Country's first museum of 'smuggled goods'

If you have a fascination for the ingenuity of smugglers, the modus operandi of excise evaders, the cunning of narcotics dealers, the Indian Customs and Central Excise National Museum being unveiled by Finance Minister Pranab Mukherjee in Goa on Saturday will give you a chance to satisfy your curiosity.

The museum, the first of its kind in the country, will house some priceless objects, most of them confiscated from smugglers and antique dealers over the years by the Customs and Central Excise. Objects like a prized Tibetan Jambala Buddha statue which was seized while being smuggled into India on the Nepal-UP border, were lying in the Customs strong-room in Gorakhpur. Worth over a crore rupees, the brass statue will now find a pride of place in Goa’s 409-year-old Customs House which has been remodelled into the museum.

A 17th century handwritten copy of Ain-i-Akbari (Institutes of Akbar, a detailed 16th century document recording the administration of Akbar’s empire) from Hyderabad, seized by the Customs on its way out of India, two elephant tusks 6 feet high and a molar are also among the rare items, as are shark’s jaws and a huge turtle shell.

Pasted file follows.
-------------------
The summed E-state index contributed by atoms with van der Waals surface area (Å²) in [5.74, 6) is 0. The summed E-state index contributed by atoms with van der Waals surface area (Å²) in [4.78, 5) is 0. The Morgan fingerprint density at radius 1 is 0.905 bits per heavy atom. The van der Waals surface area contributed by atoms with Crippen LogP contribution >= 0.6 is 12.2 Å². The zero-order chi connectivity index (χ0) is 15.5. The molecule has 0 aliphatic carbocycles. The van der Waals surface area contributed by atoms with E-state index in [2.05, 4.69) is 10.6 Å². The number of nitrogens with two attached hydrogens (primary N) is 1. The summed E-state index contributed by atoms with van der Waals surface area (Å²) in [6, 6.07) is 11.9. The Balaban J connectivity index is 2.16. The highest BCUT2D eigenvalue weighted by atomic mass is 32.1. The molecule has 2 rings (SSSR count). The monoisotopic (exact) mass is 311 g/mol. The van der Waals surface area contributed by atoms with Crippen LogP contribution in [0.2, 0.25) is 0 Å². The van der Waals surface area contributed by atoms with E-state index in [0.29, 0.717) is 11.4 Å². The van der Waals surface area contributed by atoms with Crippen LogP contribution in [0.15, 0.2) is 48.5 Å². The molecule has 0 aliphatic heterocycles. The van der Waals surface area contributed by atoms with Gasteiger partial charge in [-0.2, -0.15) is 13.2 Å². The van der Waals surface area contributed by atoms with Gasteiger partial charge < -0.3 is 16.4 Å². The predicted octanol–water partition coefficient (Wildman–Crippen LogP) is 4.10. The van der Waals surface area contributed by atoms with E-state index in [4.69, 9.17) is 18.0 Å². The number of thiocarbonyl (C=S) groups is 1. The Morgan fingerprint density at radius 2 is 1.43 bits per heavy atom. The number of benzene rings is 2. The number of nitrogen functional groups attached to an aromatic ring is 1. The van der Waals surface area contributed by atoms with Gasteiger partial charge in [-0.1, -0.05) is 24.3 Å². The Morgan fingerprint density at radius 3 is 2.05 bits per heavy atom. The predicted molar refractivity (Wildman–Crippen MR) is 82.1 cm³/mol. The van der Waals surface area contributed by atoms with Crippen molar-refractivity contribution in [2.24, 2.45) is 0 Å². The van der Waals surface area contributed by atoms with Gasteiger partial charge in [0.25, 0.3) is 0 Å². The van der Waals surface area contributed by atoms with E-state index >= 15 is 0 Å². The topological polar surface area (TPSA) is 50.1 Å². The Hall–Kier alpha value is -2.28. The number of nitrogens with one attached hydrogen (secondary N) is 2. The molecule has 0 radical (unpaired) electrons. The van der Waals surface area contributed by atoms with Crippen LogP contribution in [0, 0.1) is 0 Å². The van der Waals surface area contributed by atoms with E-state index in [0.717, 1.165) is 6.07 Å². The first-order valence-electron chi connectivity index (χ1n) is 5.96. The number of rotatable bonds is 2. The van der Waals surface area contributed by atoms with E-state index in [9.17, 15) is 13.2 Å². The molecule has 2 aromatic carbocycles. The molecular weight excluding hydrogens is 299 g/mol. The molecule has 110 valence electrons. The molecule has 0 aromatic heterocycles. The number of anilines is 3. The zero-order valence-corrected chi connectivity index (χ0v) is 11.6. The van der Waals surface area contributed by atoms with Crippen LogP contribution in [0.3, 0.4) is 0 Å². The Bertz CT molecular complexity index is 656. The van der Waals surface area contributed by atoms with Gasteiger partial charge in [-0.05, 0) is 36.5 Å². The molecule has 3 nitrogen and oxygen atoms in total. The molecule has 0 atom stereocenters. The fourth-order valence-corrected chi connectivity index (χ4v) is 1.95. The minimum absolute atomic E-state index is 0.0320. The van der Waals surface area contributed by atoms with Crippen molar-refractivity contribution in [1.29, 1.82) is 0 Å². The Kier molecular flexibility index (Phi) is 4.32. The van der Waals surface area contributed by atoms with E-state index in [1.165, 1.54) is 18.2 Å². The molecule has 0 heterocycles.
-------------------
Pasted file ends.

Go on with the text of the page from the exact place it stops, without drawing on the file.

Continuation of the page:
Antiques and rare coins is not all the museum of “smuggled goods” is about, an entire gallery appropriately titled “Battle of Wits” has been dedicated to the modus operandi employed by the smugglers and the way in which they were outwitted by the Customs officials. On display in this section are items like chappals with false soles used by a foreigner who was trying to sneak heroin out of Goa.

With so many of the heritage pieces scattered in Customs offices across the country, the need was felt to put them in a special museum, said P C Jha, chairman of the Central Board of Excise and Customs. Though antiques are no longer a big item for smugglers, electronics, drugs and wildlife continue to be, he said.

The museum will open with 100 items on display and expand soon to a second phase.

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